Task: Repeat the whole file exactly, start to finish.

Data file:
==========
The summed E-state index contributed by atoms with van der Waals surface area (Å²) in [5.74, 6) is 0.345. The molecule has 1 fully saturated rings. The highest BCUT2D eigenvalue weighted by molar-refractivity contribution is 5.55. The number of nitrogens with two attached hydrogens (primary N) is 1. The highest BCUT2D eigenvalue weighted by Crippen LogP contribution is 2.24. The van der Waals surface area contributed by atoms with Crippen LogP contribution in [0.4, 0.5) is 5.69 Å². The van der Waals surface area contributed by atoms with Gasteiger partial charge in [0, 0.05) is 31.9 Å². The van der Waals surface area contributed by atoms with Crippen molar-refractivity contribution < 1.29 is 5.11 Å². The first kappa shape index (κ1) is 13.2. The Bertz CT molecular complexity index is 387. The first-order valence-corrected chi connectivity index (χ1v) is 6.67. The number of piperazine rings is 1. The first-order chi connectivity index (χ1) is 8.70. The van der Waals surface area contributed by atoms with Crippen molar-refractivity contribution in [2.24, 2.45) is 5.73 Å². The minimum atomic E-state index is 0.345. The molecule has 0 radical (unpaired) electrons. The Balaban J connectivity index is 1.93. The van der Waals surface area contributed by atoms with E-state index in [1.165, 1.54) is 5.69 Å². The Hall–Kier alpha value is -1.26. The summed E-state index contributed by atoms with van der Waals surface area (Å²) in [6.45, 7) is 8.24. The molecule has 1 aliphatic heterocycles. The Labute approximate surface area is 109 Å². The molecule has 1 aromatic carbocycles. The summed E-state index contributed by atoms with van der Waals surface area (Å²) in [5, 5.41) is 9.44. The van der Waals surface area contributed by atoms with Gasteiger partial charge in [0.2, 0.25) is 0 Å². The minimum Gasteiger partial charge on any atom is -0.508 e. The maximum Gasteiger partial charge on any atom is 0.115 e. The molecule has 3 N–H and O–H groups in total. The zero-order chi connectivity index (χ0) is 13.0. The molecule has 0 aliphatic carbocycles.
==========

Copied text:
The summed E-state index contributed by atoms with van der Waals surface area (Å²) in [5.74, 6) is 0.345. The molecule has 1 fully saturated rings. The highest BCUT2D eigenvalue weighted by molar-refractivity contribution is 5.55. The number of nitrogens with two attached hydrogens (primary N) is 1. The highest BCUT2D eigenvalue weighted by Crippen LogP contribution is 2.24. The van der Waals surface area contributed by atoms with Crippen LogP contribution in [0.4, 0.5) is 5.69 Å². The van der Waals surface area contributed by atoms with Gasteiger partial charge in [0, 0.05) is 31.9 Å². The van der Waals surface area contributed by atoms with Crippen molar-refractivity contribution < 1.29 is 5.11 Å². The first kappa shape index (κ1) is 13.2. The Bertz CT molecular complexity index is 387. The first-order valence-corrected chi connectivity index (χ1v) is 6.67. The number of piperazine rings is 1. The first-order chi connectivity index (χ1) is 8.70. The van der Waals surface area contributed by atoms with Crippen molar-refractivity contribution in [2.24, 2.45) is 5.73 Å². The minimum atomic E-state index is 0.345. The molecule has 0 radical (unpaired) electrons. The Balaban J connectivity index is 1.93. The van der Waals surface area contributed by atoms with E-state index in [1.165, 1.54) is 5.69 Å². The Hall–Kier alpha value is -1.26. The summed E-state index contributed by atoms with van der Waals surface area (Å²) in [6.45, 7) is 8.24. The molecule has 1 aliphatic heterocycles. The Labute approximate surface area is 109 Å². The molecule has 1 aromatic carbocycles. The summed E-state index contributed by atoms with van der Waals surface area (Å²) in [5, 5.41) is 9.44. The van der Waals surface area contributed by atoms with Gasteiger partial charge in [0.2, 0.25) is 0 Å². The minimum Gasteiger partial charge on any atom is -0.508 e. The maximum Gasteiger partial charge on any atom is 0.115 e. The molecule has 3 N–H and O–H groups in total. The zero-order chi connectivity index (χ0) is 13.0. The molecule has 0 aliphatic carbocycles.